For the Jewish community, this week's Bible reading is called Toldot (Genesis 25-19-28:9). It includes the famous story of the birth of Jacob and Esau, when G-d tells their mother, Rivka: "Two nations are in your womb and two people shall be separated from your bowels. And one people will be stronger than the other people. And the great [many, stronger] will serve the young (lesser)."
This is the paradigm Jewish view of how we are in the world – a weak small people (Jacob), constantly overpowered and outsmarted by Esau. Esau represents the other nations, and, from our view, for the last 2,000 years, the power of Christendom.
Later on Jacob realizes that he will not survive the world of Esau as Jacob. Therefore he struggles and, during the encounter with the 'angel', he overcomes, albeit with a permanent limp. And so Israel realizes from the outset that he isn't omnipotent. He also realizes that he has to work in partnership with G-d to sustain the Jewish way of life, to be a light to the nations and to steward the environment.
This theme of the weak Jew, strong Israel and the perfidious world has been playing out at COP26 at present.
First, in discussing the importance of COP26, the present head of the Church of England outrageously downplayed the Shoah to which his own Church sadly contributed not so long ago. He was right to apologise for his comments.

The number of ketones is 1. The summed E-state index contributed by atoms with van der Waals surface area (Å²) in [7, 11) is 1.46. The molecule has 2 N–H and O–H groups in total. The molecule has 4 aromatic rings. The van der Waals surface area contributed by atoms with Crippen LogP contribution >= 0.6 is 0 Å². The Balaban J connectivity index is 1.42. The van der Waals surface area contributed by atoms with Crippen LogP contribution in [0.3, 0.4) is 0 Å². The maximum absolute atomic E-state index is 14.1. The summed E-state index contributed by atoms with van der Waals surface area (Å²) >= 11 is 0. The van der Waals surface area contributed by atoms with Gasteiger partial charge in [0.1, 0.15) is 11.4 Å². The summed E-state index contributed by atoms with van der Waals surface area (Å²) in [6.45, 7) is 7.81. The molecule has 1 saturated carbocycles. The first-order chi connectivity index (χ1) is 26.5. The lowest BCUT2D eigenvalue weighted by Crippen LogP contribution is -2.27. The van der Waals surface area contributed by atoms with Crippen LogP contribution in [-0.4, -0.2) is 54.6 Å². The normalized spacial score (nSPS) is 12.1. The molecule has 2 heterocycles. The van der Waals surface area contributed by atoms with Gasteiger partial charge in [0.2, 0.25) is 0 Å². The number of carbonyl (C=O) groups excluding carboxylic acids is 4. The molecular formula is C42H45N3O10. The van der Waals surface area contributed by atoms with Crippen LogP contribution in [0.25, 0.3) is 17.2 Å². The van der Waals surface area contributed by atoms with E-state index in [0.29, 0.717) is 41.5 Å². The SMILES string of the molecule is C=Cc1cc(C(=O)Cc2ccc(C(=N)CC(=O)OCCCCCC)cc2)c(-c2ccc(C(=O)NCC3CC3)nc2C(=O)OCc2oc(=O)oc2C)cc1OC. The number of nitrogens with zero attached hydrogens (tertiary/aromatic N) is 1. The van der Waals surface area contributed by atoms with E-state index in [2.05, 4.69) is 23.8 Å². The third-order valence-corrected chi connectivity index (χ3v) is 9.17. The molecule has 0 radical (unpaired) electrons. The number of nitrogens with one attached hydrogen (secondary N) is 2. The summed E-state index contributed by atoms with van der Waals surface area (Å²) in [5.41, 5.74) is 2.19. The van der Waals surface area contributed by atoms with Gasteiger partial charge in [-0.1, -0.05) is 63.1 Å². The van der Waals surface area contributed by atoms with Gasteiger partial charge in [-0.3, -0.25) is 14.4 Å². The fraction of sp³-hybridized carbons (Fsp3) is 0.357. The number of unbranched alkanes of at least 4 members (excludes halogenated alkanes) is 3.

Then, speaking to the BBC, the Minister for the Environment blamed his Israeli counterpart after she was unable to access COP26 because she is a wheelchair user - even though wheelchair access is compulsory in the UK. It is highly unlikely that a wheelchair user from any other country than Israel, the Jewish State, would have been treated in this way and that people would get away with it.
But it gets worse. Recently the Pope has come out with shocking statements about the status of Judaism. He makes a number of factual errors about the Hebrew Bible, insults the Jewish Patriarch, Abraham, and states that Judaism doesn't give life. No wonder that the Israeli Chief Rabbinate has stated that, as far as the Pope is concerned, Judaism is now obsolete, for Jews as well as for Christians.
This is in contrast to Pope John XXIII and John Paul II, who stated the opposite. Not to mention American Catholics, such as Dorothy Day, who became a Catholic solely through her experience of Judaism, which she viewed as a 'sacrament'. And Thomas Merton, who had similar views about Jews to those of Dorothy Day.
I must also take issue with the views of one former Church of England priest recently converted to Catholicism who, on the pages of this website, used very strange language when discussing G-d's covenant with the Jewish people, or lack of it. In a piece on the Queen and her Christian faith, he states that the monarch's devotion to Jesus is in contrast to the Jewish G-d, which is pretty difficult for a Jewish theologian and historian to hear! That is because the UK coronation is actually grounded in the Jewish marriage ceremony, with lines used from the Hebrew Book of Kings, together with the choir singing Handel's 'Zadok the Priest', depicting the anointing of King Solomon of Israel - who was Jewish, not Christian.